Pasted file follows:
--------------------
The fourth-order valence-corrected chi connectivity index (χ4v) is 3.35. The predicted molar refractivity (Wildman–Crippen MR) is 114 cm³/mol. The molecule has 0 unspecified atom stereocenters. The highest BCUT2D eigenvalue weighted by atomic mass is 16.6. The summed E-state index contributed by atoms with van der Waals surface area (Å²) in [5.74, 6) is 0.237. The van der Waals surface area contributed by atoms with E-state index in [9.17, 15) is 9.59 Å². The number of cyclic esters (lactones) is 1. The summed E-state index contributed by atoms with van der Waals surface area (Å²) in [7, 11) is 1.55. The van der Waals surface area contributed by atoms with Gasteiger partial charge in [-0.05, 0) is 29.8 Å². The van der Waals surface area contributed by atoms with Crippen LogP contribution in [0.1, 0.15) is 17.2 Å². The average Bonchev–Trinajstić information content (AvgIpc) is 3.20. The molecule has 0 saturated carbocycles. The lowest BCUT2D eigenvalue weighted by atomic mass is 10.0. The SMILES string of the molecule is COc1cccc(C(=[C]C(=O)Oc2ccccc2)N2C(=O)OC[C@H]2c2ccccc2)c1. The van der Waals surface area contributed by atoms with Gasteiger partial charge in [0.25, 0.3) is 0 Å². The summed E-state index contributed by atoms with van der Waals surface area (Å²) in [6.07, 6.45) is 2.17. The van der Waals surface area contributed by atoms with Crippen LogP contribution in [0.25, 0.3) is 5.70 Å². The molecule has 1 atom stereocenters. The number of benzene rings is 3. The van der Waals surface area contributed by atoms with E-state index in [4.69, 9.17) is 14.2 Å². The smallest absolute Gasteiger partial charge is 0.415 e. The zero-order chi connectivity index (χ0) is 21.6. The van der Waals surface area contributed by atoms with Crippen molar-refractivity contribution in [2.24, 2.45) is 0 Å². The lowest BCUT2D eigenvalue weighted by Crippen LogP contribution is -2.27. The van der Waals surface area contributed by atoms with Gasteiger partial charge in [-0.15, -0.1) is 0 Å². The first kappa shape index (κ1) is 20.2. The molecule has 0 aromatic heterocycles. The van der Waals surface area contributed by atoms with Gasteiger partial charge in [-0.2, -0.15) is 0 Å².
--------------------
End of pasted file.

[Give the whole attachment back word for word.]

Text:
The fourth-order valence-corrected chi connectivity index (χ4v) is 3.35. The predicted molar refractivity (Wildman–Crippen MR) is 114 cm³/mol. The molecule has 0 unspecified atom stereocenters. The highest BCUT2D eigenvalue weighted by atomic mass is 16.6. The summed E-state index contributed by atoms with van der Waals surface area (Å²) in [5.74, 6) is 0.237. The van der Waals surface area contributed by atoms with E-state index in [9.17, 15) is 9.59 Å². The number of cyclic esters (lactones) is 1. The summed E-state index contributed by atoms with van der Waals surface area (Å²) in [7, 11) is 1.55. The van der Waals surface area contributed by atoms with Gasteiger partial charge in [-0.05, 0) is 29.8 Å². The van der Waals surface area contributed by atoms with Crippen LogP contribution in [0.1, 0.15) is 17.2 Å². The average Bonchev–Trinajstić information content (AvgIpc) is 3.20. The molecule has 0 saturated carbocycles. The lowest BCUT2D eigenvalue weighted by atomic mass is 10.0. The SMILES string of the molecule is COc1cccc(C(=[C]C(=O)Oc2ccccc2)N2C(=O)OC[C@H]2c2ccccc2)c1. The van der Waals surface area contributed by atoms with Gasteiger partial charge in [0.25, 0.3) is 0 Å². The summed E-state index contributed by atoms with van der Waals surface area (Å²) in [6.07, 6.45) is 2.17. The van der Waals surface area contributed by atoms with Crippen LogP contribution in [0.25, 0.3) is 5.70 Å². The molecule has 1 atom stereocenters. The number of benzene rings is 3. The van der Waals surface area contributed by atoms with E-state index in [4.69, 9.17) is 14.2 Å². The smallest absolute Gasteiger partial charge is 0.415 e. The zero-order chi connectivity index (χ0) is 21.6. The van der Waals surface area contributed by atoms with Crippen molar-refractivity contribution in [2.24, 2.45) is 0 Å². The lowest BCUT2D eigenvalue weighted by Crippen LogP contribution is -2.27. The van der Waals surface area contributed by atoms with Gasteiger partial charge in [-0.15, -0.1) is 0 Å². The first kappa shape index (κ1) is 20.2. The molecule has 0 aromatic heterocycles. The van der Waals surface area contributed by atoms with Gasteiger partial charge in [-0.2, -0.15) is 0 Å².